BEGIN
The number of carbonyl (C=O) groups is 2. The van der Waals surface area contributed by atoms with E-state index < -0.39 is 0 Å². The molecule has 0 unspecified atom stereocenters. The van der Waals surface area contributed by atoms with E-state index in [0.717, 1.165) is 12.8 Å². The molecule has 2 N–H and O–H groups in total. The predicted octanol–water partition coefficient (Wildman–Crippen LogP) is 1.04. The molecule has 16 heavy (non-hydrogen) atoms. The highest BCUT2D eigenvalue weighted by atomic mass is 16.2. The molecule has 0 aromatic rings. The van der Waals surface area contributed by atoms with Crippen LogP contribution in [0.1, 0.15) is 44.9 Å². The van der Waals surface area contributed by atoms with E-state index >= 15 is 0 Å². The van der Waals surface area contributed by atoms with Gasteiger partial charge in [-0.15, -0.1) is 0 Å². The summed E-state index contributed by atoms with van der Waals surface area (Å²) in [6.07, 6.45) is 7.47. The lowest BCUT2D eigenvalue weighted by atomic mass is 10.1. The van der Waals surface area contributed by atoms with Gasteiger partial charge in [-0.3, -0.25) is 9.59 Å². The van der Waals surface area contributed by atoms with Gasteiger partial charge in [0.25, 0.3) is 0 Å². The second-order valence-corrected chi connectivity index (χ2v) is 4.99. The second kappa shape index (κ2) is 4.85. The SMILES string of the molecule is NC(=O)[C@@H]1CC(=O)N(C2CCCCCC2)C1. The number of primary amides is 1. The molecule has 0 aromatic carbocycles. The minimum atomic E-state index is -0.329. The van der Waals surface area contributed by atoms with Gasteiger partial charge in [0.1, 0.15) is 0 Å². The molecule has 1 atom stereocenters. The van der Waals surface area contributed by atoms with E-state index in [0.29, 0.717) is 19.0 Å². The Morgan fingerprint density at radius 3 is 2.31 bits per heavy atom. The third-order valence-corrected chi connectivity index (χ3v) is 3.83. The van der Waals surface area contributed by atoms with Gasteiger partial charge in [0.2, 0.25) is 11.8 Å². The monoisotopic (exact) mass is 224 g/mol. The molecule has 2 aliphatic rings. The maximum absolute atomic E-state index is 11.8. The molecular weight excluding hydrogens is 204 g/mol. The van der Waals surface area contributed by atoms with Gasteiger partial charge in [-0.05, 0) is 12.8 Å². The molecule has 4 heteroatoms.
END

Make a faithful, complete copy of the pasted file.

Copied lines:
The number of carbonyl (C=O) groups is 2. The van der Waals surface area contributed by atoms with E-state index < -0.39 is 0 Å². The molecule has 0 unspecified atom stereocenters. The van der Waals surface area contributed by atoms with E-state index in [0.717, 1.165) is 12.8 Å². The molecule has 2 N–H and O–H groups in total. The predicted octanol–water partition coefficient (Wildman–Crippen LogP) is 1.04. The molecule has 16 heavy (non-hydrogen) atoms. The highest BCUT2D eigenvalue weighted by atomic mass is 16.2. The molecule has 0 aromatic rings. The van der Waals surface area contributed by atoms with Crippen LogP contribution in [0.1, 0.15) is 44.9 Å². The van der Waals surface area contributed by atoms with E-state index >= 15 is 0 Å². The van der Waals surface area contributed by atoms with Gasteiger partial charge in [-0.15, -0.1) is 0 Å². The summed E-state index contributed by atoms with van der Waals surface area (Å²) in [6.07, 6.45) is 7.47. The lowest BCUT2D eigenvalue weighted by atomic mass is 10.1. The van der Waals surface area contributed by atoms with Gasteiger partial charge in [-0.3, -0.25) is 9.59 Å². The van der Waals surface area contributed by atoms with Gasteiger partial charge in [0.25, 0.3) is 0 Å². The second-order valence-corrected chi connectivity index (χ2v) is 4.99. The second kappa shape index (κ2) is 4.85. The SMILES string of the molecule is NC(=O)[C@@H]1CC(=O)N(C2CCCCCC2)C1. The number of primary amides is 1. The molecule has 0 aromatic carbocycles. The minimum atomic E-state index is -0.329. The van der Waals surface area contributed by atoms with Gasteiger partial charge in [0.1, 0.15) is 0 Å². The molecule has 1 atom stereocenters. The van der Waals surface area contributed by atoms with E-state index in [0.29, 0.717) is 19.0 Å². The Morgan fingerprint density at radius 3 is 2.31 bits per heavy atom. The third-order valence-corrected chi connectivity index (χ3v) is 3.83. The van der Waals surface area contributed by atoms with Gasteiger partial charge in [0.2, 0.25) is 11.8 Å². The monoisotopic (exact) mass is 224 g/mol. The molecule has 2 aliphatic rings. The maximum absolute atomic E-state index is 11.8. The molecular weight excluding hydrogens is 204 g/mol. The van der Waals surface area contributed by atoms with Gasteiger partial charge in [-0.05, 0) is 12.8 Å². The molecule has 4 heteroatoms.